5 In addition, we discuss the impact of food losses and food waste on micronutrients in the food supply, and we explore successful strategies to preserve micronutrients from farm to plate, including food fortification. Our review of the literature sheds light on the advantages and limitations of alternative interventions to reduce micronutrient deficiencies along the supply chain. We end with recommendations for actions that will reduce the prevalence of micronutrient malnutrition. Key words: micronutrient malnutrition, dietary diversity, food processing, food waste, fortification, food systems, soil fertility, fertilization, animal agriculture, biofortification, nutrition education.

6 A Department of Food Science, Stocking Hall, Cornell University, Ithaca, NY, USA 14853. 1. Acknowledgements This paper was prepared as a background paper for the State of Food and Agriculture 2013 and the authors wish to acknowledge financial support from the Food and Agriculture Organization of the United Nations. Any views expressed or remaining errors are solely the responsibility of the authors. Comments and questions should be directed to: Dennis D. Miller Department of Food Science Stocking Hall Cornell University Ithaca, NY, USA 14853. Phone: 607-255-2895. Email: 2. 1. Introduction Micronutrients are substances in foods that are essential for human health and are required in small amounts.

7 They include all of the known vitamins and essential trace minerals. micronutrient malnutrition develops when intakes of bioavailable micronutrients are too low to meet requirements. It affects to of the world population. The 3 most prevalent forms of micronutrient malnutrition are iron, iodine, and vitamin A deficiencies (Allen et al., 2006). Zinc and vitamin B-12 deficiencies are also widespread. Consequences of micronutrient malnutrition include increased mortality rates, especially in women and children; poor pregnancy outcomes; increased morbidity; impaired mental and physical development in children; and reduced work productivity in adults (Black et al.)

8 , 2008). Both the density and bioavailability of micronutrients in the diet are important for achieving optimal micronutrient status. Nutrient density is the amount of a nutrient in a food per calorie or unit weight. Bioavailability is the proportion of an ingested nutrient that is absorbed and utilized for some essential metabolic function. Food systems are linked to the nutritional wellbeing and heath of individuals and populations through the nutrients and other bioactive components contained in the foods they supply. Agriculture is the foundation of all food systems in that agricultural products are the primary source of most nutrients.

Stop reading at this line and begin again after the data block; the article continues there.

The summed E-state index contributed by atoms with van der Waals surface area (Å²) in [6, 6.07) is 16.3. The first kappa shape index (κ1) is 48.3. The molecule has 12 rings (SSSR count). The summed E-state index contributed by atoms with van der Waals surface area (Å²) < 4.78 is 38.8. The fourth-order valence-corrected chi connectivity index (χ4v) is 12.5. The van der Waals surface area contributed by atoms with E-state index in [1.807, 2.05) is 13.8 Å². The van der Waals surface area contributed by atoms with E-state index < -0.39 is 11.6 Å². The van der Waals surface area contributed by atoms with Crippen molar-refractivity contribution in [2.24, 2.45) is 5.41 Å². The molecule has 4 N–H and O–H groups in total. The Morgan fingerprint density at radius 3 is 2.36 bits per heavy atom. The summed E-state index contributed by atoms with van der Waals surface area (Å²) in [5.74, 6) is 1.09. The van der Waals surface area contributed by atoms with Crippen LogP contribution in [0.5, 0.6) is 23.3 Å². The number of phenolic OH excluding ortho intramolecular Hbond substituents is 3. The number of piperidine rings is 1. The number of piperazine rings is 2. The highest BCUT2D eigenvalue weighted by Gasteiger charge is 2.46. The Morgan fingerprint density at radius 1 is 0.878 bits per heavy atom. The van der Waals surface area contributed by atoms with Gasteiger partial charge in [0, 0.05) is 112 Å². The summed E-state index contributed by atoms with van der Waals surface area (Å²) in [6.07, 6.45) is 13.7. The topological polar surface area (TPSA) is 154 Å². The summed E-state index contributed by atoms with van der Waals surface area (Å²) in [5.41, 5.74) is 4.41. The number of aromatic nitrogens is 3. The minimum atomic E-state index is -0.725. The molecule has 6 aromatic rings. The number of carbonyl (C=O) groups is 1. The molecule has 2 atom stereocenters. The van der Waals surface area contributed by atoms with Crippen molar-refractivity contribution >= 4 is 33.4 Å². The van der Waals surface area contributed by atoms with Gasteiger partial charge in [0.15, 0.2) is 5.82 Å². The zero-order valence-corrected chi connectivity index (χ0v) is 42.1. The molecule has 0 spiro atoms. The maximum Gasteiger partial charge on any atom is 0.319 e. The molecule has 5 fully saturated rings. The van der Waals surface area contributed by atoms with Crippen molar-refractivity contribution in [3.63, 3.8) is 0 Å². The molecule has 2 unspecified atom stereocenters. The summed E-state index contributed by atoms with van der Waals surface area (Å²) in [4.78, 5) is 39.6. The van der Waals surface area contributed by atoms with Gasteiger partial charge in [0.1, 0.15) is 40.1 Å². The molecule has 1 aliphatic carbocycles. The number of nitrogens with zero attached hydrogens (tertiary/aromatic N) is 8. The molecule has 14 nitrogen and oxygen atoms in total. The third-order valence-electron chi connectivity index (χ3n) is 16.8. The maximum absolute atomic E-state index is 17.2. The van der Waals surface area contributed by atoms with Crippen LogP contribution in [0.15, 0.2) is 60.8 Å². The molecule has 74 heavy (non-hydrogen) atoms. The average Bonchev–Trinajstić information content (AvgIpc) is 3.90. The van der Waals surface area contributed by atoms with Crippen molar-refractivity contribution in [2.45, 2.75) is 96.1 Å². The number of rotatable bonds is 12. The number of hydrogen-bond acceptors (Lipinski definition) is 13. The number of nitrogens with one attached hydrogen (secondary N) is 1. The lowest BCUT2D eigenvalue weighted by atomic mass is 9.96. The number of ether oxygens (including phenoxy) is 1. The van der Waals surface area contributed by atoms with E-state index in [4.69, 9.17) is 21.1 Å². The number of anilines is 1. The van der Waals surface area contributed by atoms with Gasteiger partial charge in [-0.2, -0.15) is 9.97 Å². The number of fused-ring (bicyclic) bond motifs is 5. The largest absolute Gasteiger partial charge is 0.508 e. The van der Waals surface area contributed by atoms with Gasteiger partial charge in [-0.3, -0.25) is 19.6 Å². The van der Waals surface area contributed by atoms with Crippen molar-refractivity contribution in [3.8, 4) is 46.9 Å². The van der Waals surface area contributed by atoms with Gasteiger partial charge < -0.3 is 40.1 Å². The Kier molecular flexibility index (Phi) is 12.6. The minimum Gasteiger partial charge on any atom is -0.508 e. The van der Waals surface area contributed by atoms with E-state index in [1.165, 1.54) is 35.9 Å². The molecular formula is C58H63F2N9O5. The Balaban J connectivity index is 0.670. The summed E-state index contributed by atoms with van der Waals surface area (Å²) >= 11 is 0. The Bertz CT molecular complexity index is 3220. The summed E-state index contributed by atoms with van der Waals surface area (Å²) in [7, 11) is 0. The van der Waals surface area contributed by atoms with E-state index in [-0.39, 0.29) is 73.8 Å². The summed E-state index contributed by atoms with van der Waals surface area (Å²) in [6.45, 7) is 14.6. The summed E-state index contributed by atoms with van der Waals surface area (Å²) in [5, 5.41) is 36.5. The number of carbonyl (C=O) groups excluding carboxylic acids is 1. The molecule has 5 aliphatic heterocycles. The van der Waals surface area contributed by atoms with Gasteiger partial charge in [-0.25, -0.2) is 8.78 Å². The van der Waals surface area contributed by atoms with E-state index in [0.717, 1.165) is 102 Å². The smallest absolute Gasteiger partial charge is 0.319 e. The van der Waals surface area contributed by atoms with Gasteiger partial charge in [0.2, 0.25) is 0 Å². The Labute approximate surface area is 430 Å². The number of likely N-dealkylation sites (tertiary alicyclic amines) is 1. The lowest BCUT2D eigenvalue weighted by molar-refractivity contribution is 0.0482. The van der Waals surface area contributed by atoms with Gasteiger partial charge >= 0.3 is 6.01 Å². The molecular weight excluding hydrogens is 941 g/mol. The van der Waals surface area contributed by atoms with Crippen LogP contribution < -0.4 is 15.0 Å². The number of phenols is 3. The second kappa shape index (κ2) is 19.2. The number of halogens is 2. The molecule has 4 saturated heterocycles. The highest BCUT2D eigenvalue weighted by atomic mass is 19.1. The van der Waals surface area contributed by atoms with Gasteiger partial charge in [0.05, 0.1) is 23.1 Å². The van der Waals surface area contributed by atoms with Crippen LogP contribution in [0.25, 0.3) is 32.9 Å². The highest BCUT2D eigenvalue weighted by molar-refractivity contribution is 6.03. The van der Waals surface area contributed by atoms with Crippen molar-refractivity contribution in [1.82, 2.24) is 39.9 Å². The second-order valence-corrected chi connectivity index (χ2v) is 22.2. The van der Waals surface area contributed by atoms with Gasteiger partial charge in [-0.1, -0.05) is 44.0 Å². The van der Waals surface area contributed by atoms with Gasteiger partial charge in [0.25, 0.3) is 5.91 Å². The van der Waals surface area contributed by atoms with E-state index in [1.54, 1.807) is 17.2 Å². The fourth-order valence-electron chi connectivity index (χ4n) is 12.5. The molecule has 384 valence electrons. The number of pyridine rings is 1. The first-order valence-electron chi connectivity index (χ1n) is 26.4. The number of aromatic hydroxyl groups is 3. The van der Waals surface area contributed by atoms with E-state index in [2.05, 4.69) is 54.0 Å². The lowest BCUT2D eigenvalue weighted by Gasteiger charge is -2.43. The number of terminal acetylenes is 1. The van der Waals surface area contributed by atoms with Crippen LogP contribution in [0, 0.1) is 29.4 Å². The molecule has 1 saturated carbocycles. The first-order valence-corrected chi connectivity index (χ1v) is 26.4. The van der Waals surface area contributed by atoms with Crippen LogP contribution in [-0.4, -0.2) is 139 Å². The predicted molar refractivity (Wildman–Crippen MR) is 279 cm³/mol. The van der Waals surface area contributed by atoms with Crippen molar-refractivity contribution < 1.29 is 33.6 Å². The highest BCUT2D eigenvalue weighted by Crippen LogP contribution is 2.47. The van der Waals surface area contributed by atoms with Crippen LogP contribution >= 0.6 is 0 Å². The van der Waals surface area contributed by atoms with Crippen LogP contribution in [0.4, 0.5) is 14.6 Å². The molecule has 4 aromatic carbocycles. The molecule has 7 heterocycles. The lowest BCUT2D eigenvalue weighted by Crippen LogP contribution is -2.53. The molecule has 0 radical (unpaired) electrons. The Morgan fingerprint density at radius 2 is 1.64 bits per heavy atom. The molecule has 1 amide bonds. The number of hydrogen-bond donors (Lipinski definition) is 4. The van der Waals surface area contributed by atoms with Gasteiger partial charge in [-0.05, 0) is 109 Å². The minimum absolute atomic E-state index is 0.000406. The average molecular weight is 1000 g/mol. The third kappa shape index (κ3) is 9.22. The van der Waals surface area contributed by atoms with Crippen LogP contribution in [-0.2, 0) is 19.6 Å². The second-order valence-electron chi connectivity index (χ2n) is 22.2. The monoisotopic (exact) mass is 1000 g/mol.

9 If agriculture cannot supply all the essential nutrients in amounts required for good health and productive lives, malnutrition develops. To date, the primary focus of agricultural research, policy, and practice has been on increasing yields with little attention paid to improving the nutrient output of farming systems. Increasing yields is important but the nutritional quality of crops produced must also be a priority if sustainable progress toward reducing the prevalence of malnutrition is to be realized. A basic tenet of a nutritionally adequate diet is the principle that it must contain a variety of foods from several different food groups.

10 Therefore, strategies for improving the nutritional status of populations should include efforts to increase dietary diversity. However, while agricultural production is a necessary component of an adequate food supply, it is not sufficient. A well-functioning food value chain is also necessary to deliver food to the consumer. The food processing sector is an important component of the food value chain. Food processing can reduce food waste, prevent nutrient losses, increase nutrient content through fortification, enhance the acceptability of foods to consumers, reduce risk of foodborne illness, provide jobs and economic development, and reduce the time and energy required for home food preparation.